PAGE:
Pliny the Younger has much of the same hop profile as Pliny the Elder but is a Triple IPA. I am a bit disappointed that Russian River decided to make Pliny the Younger a once a year special release because this leads to long lines wherever it appears. Flavor wise, you will get much of the same beer from Stone’s Enjoy By series, Green Flash’s Green Bullet, and Saint Archer’s Double IPA. I waited in line for Pliny the Younger last year and it was delicious but I probably won’t wait in line for it again.
In all, I found Russian River to be insanely crowded (very similar to visiting Stone Brewing) and not hugely worth the trip. It is a shame that they don’t widely distribute bottles of their famous beers because there is enough demand from the craft beer drinkers around the country for it.

Paul McGuire

Paul McGuire is a craft beer enthusiast. He likes to travel with his husband and enjoy the great outdoors. In his day job, Paul is a divorce attorney focusing on serving the San Diego LGBT community.

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Stone Go To IPA is Everything I’d Hoped For, Tons of Hops in 4.5% Beer

I’ve been saying for a while that we need a good Session IPA in six packs. Stone Go To IPA hits all the right notes and was released just as the Session IPA demand has gotten fairly large.

I’ve been hooked on Modern Times Fortunate Islands because it was available in four packs of 16oz cans. Then Lagunitas recently released their Session IPA.

Unlike a few other Session IPA beers, Stone Go to IPA is not a good introduction for the IPA hater. Through a technique they call hop-bursting, which sounds like double-dry-hopping on steroids, they cram as much hop flavor into the beer as they possibly can. In true Stone fashion, this is not a beer for everyone. It is more heavy on the citrus hops than the Lagunitas variety, which makes it more my style. Still there is something refreshing about the Fortunate Islands because it only uses a few varieties of hops.

I haven’t yet compared it side by side with the Fortunate Islands but I can see myself returning to this much more than the ordinary Stone IPA or Pale Ale, both of which I consider to be a bit too malty for my tastes. If you haven’t yet gotten over the insanely strong double IPAs you will consider this a sissy 4.5% that should be reserved for the weak. It will be here when you get that craving for IPA at 1PM on a Sunday and don’t want to be weighed down by a 7% IPA.

Paul McGuire

Paul McGuire is a craft beer enthusiast. He likes to travel with his husband and enjoy the great outdoors. In his day job, Paul is a divorce attorney focusing on serving the San Diego LGBT community.

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Craft Beer in The Philippines, Still too Young to Predict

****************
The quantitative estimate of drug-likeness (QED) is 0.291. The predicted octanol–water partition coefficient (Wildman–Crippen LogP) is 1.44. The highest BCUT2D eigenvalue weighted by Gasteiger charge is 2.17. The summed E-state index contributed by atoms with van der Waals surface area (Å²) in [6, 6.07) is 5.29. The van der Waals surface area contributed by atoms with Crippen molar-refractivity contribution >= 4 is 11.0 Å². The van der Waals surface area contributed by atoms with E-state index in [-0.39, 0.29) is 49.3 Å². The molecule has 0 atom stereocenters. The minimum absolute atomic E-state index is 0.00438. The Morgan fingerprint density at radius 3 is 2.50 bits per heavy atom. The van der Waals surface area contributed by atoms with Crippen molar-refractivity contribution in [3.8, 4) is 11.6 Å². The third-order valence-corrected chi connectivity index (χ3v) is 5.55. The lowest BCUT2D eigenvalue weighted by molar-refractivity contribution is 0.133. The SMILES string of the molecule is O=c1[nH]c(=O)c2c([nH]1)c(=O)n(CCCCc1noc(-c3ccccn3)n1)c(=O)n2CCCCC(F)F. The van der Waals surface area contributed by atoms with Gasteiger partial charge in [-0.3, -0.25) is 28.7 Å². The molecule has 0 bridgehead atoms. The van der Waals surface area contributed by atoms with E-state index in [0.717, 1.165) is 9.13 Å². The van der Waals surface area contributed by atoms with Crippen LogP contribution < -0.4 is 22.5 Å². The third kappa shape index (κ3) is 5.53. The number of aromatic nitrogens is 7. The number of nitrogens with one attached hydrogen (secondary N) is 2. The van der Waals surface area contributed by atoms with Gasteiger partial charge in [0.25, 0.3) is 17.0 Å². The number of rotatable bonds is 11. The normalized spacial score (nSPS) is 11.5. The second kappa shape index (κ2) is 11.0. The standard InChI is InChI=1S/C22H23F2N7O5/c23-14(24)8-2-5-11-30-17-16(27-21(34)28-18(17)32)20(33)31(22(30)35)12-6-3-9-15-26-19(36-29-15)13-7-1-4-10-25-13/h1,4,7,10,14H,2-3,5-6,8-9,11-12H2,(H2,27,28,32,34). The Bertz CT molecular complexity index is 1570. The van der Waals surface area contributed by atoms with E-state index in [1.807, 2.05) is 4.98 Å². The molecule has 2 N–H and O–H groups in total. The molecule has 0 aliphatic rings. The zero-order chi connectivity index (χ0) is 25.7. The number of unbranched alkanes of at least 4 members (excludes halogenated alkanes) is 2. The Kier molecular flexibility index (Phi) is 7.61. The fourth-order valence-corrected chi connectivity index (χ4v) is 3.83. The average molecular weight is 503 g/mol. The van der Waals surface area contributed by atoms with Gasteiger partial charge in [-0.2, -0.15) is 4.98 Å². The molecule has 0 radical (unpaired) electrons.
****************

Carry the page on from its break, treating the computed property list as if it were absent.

If Japanese craft beer is young, Philippines craft beer is still an infant. At most I could find there are maybe two or three craft breweries in existence in The Philippines. Where Japan has a number of bars in Tokyo alone serving craft beer there are only a few in Manila and zero in Cebu where we visited. Cebu was surprising because of the number of wine shops where you could get good quality French wine for reasonable prices. For the most part if you want beer in The Philippines I hope you like San Miguel (the local brand of beer primarily represented by a pilsner).

My main goal in Manila was a place called Global Beer Exchange where they serve a number of western beers on tap and have some Filipino beers in bottles. I also visited a place called Burgers and Brewskies where they had some highly satisfying burgers and one Filipino beer on tap. Both places also had some Japanese craft beer in bottles and other craft beer selections from around the world. I didn’t go inside but there was a place called Draft in Manila where they largely serve foreign craft beer selections.

The most well known brewery in The Philippines is called Katipunan. I briefly tried their IPA at Burgers and Brewskies but didn’t order a pint after that because it was pretty boring. I was surprised that it was an IPA based on the flavor. It tasted mostly like an amber and didn’t have a very strong hop flavor to it. Later my husband tried their porter at Global Beer Exchange. He thought it was good but largely forgettable compared to the porters and stouts in the US. It didn’t have the same strong coffee or chocolate flavors typically found in the US.

I got to try an extra hopped pale ale from Fat Payly’s, a brewery in The Philippines. It had a similar extra strong grapefruit flavor to one I tried in Japan but much stronger. I wasn’t able to enjoy this one at all. It might be a favorite of yours though if you really do like fresh grapefruit. This is nothing like the nelson hop that is typically associated with grapefruit flavor. It was way too much for me and I reacted similarly to how my husband does when he tastes any IPA.